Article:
Liability

Discussion in 'Water Features' started by TRBIGCREEK, Feb 4, 2008.

  1. TRBIGCREEK

    TRBIGCREEK LawnSite Member
    Posts: 168

    What are you guys doing to avoid liability of someone drowning in one of your features?

    TR
     
  2. TRBIGCREEK

    TRBIGCREEK LawnSite Member
    Posts: 168

    No thoughts.
     
  3. LTL

    LTL LawnSite Member
    from Tulsa
    Posts: 98

    Are you talking legally or morally?
     
  4. TRBIGCREEK

    TRBIGCREEK LawnSite Member
    Posts: 168

     
  5. LTL

    LTL LawnSite Member
    from Tulsa
    Posts: 98

    After we do a water feature, we do a walk through with the customer explaining everything to them. We then have them sign a pond completion form so each party knows they've lived up to their side of the contract. By them signing the completion form they take on 100% ownership of the pond. They know that if we have to come back and do anything to the pond (except for the warranted things) they will have to pay. This also lets us and the customer know that anything that happens after we leave the site is the responsibility of the homeowner. We've never had anything happen (knock on wood) but good question.
     
  6. Venturewest

    Venturewest LawnSite Senior Member
    Posts: 513

    So far, I have been told in training by some big time pond builders, that there has never been a case where a pond builder has been held liable, (or even a homeowner for that matter) for someone drowing in a typical ornamental type pond. Hopefully judicial precedence will stay the same on that issue.

    A small child tragically died in a tiny front yard pond here in Oklahoma this summer. The pond was not surrounded by any type of fence or anything but ultimately the negligence and responsibility fell back on the parents of the toddler.
     
  7. William Burnison

    William Burnison LawnSite Member
    Posts: 21

    TRBIGCREEK, That can be a touchy subject depending on what part of the country you are in. Always make sure that you are well within the building codes and local ordinances for your area and you will cover most of the legal issues. In my area we have standing water ordinances that say if we are under thirty-six inches of total water depth, we can not be held liable. If we are deeper than this, we must provide a complete fenced in area with a locking gate.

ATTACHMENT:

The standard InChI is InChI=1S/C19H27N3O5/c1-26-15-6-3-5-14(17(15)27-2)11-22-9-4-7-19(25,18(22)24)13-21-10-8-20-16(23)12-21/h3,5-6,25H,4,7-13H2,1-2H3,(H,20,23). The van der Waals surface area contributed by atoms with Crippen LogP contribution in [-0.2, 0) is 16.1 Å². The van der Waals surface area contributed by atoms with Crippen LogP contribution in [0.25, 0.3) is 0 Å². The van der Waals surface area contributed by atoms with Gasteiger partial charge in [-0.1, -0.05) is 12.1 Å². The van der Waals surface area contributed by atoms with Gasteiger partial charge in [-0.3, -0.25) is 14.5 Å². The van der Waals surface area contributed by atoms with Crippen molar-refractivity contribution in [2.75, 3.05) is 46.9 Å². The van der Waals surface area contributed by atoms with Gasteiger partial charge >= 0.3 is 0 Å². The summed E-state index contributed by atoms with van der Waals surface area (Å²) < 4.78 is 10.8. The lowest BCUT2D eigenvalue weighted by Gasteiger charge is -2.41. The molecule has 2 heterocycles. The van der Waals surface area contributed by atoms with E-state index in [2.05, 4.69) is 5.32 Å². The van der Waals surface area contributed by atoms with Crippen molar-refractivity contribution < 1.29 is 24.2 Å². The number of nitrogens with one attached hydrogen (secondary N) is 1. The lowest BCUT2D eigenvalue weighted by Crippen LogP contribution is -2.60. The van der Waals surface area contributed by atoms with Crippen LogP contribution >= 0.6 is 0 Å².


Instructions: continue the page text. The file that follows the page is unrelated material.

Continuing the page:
Having an iron clad contract that exempts you from liability can be expensive but there are precautions that you can take. Even if you can not afford to hire a lawyer to make up your contract, you can do most of it yourself and at least scare off 99% of the customers who might try to file a lawsuit should something happen. But then it only takes one lawsuit to put you out of business.
     
  8. William Burnison

    William Burnison LawnSite Member
    Posts: 21

    I would also recommend that if you are not a member of a professional organization like the NAPP, (National Association of Pond Professionals), you should be. These guys are fighting for our rights around the clock and around the country. If you ever have any questions as to which group to join...it was easy for me. I found one that has been "non-profit" from the beginning and one that has great focus for the industry and the one that has nearly 65% of every manufacturer in the industry as a member. NO ONE ELSE can say that. Plus the NAPP membership has been steadily climbing over the past several months so they are really beginning to move.

    The reason why I mention this is because last year a small boy fell into a privately owned pond in Florida and died. The NAPP was very helpful in providing the lawmakers down there with the kind of information they needed to determine who was at fault...and it was not the pond builder.

    The NAPP, whether you beleive it or not or whether you join or not, is out there fighting for our rights to do what we love...designing and installing water features.
     

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